The Transformers Rant

by Bryan

“It’s really amazing that a lot of people liked the movie. Some dude from my college who is on Myspace asked me to explain why I didnt like it. I was like, how can I even begin to explain that this movie is bad to someone who likes it. It’s like someone walking over to you and asking you why you don’t like to eat dog shit” – email I received

I have seen several movies lately, the most recent being Harry Potter and the Order of the Phoenix, which was notable for three reasons: 1) it is an astoundingly creepy movie, commendably so; 2) Harry looks like he should be playing striker in the English Premier League at this point, he’s so old; 3) we used our tickets to get 10 percent off our post-movie meal at a local diner.*

Previous to Harry Potter, I saw Transformers, a trauma into which I have delved slightly on this blog.** I will attempt to discuss this experience further, but I’m not sure the scars have completely healed, so you must forgive me if I falter. This was the single worst piece of film-making I have ever seen, without question. Though I stayed until the conclusion of the 2 and a half hour a[xxx]tion of the ideals of humanity and the good of the civilized world, I would rather watch the only film on which I have walked out — Problem Child 2 — on loop, with my eyes jammed open, than revisit Transformers in the theater. I would rather find a time machine, travel to the instant before I was to buy my ticket and break my kneecaps—both of them—to prevent me from seeing this film, and then stab myself in the eyes just to be sure I got the point across. I would rather watch NASCAR with Bill O’Reilly or date Ann Coulter. If Hillary Clinton ran for president on a “No Transformers sequel” platform, I would vote for her. Twice. In each election.

With its pornographic, incomprehensible violence; its mosaic of plagiarized scenes from Top Gun, Batman, The Matrix, Armageddon and Independence Day, to name, oh, about half; to its jerkoff message of American greatness brought to you by the U.S. military, Hasbro, about 15 people who should be/are supermodels, Autobots and Ford, the movie might as well be entitled An Open Letter to al Qaeda.*** Or, better yet, why not just call it Bullseye? This is the low point in American/western “culture” as I know it, edging out George W. Bush’s re-election, in which less than .5 percent of the world’s population decided that the remaining 99.5+ percent deserved to be miserable because they preferred a President who was “like them” instead of one who was “qualified to lead the world.” Unfortunately, the Transformers phenomenon cuts across party lines, meaning something closer to 1 percent of the world’s population has decided they’d rather sit in a movie theater and masturbate to explosions, Megan Fox the American flag than develop a cogent thought on, well, anything. We can’t save us from ourselves—that much is clear—so maybe toys can do it! Whoopee!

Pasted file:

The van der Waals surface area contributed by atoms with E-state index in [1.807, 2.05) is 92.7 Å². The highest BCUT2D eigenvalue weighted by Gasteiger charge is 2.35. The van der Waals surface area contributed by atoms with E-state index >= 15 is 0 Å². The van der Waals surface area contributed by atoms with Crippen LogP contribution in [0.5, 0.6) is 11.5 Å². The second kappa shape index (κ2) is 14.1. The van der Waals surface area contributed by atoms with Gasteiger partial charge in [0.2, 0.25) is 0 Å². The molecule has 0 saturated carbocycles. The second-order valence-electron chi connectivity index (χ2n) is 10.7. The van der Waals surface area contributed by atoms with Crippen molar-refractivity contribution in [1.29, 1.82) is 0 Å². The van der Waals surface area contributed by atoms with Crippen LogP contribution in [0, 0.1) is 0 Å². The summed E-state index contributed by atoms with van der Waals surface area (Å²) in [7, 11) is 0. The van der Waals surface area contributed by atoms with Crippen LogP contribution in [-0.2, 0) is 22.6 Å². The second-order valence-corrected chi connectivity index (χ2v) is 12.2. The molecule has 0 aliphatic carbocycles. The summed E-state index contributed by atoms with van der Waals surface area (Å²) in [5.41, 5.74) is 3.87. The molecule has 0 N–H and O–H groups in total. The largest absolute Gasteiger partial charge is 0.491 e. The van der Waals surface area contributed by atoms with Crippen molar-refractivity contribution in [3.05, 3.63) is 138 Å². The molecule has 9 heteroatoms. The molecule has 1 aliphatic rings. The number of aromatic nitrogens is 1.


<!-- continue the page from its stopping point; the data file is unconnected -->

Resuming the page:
We are literally worshiping toys. Not ideas. Not greatness. Not even goodness or averageness or mediocrity or Kansas City Royals-like futility. Toys. Things of play. The Transformers movie isn’t the start of this; my friends remember individual Transformers episodes and characters from the 1980s, and I have no idea how they do this. Crap like that was supposed to be amusing and disposable (I watched the cartoon religiously), but it’s the trash on which we’ve built our society. Sometimes I think I’m the crazy one, and then I see Transformers, and I realize that it’s not that everyone has lost their goddamn mind: it’s that they don’t work anymore. This is normal. It’s normal to go to a movie theater and watch controlled detonations on sound sets with pretty people running, all slowed down so that you can take in every inch of it in the most overwhelming sensory manner possible. Harry Potter is the world of one woman’s incredible imagination, and stimulates the brain as much as the eyes; Transformers was dreamed up by Hasbro executives who wanted you to spend money on their toys instead of, you know, buying healthier food or something. Not that health food was all the rage in the 1980s, but it’s not like we’re getting smarter. We’ve just stopped acting like idiots in a very small way, but we still destroy the planet (and argue about it?!?!) and give millions of dollars to an asshole like Michael Bay, a man whose defining feature is his ability to hold a giant mirror up to us and show us, exactly how vapid and soulless we are.

* Had I done this with Transformers, I would feel the absolutely tiniest bit better.

** I also saw Rashomon, and it was excellent.

*** It is worth noting that the entire movie would have been redeemed if John Turturro had been dressed as “The Jesus” from The Big Lebowski in his role as a bizarro over-acting FBI agent. Transformers would have been instead been exposed as a critique of our society, and a brilliant one at that. Alas.